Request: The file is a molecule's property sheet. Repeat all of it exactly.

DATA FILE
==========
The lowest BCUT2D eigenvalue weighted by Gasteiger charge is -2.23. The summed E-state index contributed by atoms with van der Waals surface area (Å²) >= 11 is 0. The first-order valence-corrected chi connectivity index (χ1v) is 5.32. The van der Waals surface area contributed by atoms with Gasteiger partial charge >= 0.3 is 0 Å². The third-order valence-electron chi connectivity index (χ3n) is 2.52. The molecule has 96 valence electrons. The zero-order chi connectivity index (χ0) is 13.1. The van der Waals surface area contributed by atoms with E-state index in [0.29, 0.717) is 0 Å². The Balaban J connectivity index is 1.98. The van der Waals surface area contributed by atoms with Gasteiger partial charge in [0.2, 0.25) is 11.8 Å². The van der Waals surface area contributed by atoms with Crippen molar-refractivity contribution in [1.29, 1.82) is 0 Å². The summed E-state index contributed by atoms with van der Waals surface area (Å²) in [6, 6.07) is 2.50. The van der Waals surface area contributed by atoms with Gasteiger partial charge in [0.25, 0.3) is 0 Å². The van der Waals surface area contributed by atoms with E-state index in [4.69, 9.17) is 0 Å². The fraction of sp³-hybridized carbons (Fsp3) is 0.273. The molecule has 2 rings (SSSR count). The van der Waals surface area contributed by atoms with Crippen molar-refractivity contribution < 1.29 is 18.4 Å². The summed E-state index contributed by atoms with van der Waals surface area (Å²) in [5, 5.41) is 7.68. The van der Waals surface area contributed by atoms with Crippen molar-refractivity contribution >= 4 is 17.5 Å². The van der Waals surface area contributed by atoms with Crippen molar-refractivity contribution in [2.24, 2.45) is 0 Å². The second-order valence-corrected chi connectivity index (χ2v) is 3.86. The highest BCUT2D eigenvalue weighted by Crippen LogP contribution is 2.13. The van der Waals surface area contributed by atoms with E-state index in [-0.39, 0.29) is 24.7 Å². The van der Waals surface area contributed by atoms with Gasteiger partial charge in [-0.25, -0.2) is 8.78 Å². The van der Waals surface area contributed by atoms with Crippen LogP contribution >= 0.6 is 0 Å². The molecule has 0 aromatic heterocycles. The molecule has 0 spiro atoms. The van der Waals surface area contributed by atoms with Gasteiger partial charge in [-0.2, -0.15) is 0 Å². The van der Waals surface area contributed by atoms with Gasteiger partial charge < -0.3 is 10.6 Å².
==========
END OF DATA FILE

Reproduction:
The lowest BCUT2D eigenvalue weighted by Gasteiger charge is -2.23. The summed E-state index contributed by atoms with van der Waals surface area (Å²) >= 11 is 0. The first-order valence-corrected chi connectivity index (χ1v) is 5.32. The van der Waals surface area contributed by atoms with Gasteiger partial charge >= 0.3 is 0 Å². The third-order valence-electron chi connectivity index (χ3n) is 2.52. The molecule has 96 valence electrons. The zero-order chi connectivity index (χ0) is 13.1. The van der Waals surface area contributed by atoms with E-state index in [0.29, 0.717) is 0 Å². The Balaban J connectivity index is 1.98. The van der Waals surface area contributed by atoms with Gasteiger partial charge in [0.2, 0.25) is 11.8 Å². The van der Waals surface area contributed by atoms with Crippen molar-refractivity contribution in [1.29, 1.82) is 0 Å². The summed E-state index contributed by atoms with van der Waals surface area (Å²) in [6, 6.07) is 2.50. The van der Waals surface area contributed by atoms with Gasteiger partial charge in [0.25, 0.3) is 0 Å². The van der Waals surface area contributed by atoms with E-state index in [4.69, 9.17) is 0 Å². The fraction of sp³-hybridized carbons (Fsp3) is 0.273. The molecule has 2 rings (SSSR count). The van der Waals surface area contributed by atoms with Crippen molar-refractivity contribution < 1.29 is 18.4 Å². The summed E-state index contributed by atoms with van der Waals surface area (Å²) in [5, 5.41) is 7.68. The van der Waals surface area contributed by atoms with Crippen molar-refractivity contribution >= 4 is 17.5 Å². The van der Waals surface area contributed by atoms with Crippen molar-refractivity contribution in [2.24, 2.45) is 0 Å². The second-order valence-corrected chi connectivity index (χ2v) is 3.86. The highest BCUT2D eigenvalue weighted by Crippen LogP contribution is 2.13. The van der Waals surface area contributed by atoms with E-state index in [-0.39, 0.29) is 24.7 Å². The van der Waals surface area contributed by atoms with Gasteiger partial charge in [-0.25, -0.2) is 8.78 Å². The van der Waals surface area contributed by atoms with Crippen LogP contribution >= 0.6 is 0 Å². The molecule has 0 aromatic heterocycles. The molecule has 0 spiro atoms. The van der Waals surface area contributed by atoms with Gasteiger partial charge in [-0.2, -0.15) is 0 Å². The van der Waals surface area contributed by atoms with Gasteiger partial charge < -0.3 is 10.6 Å².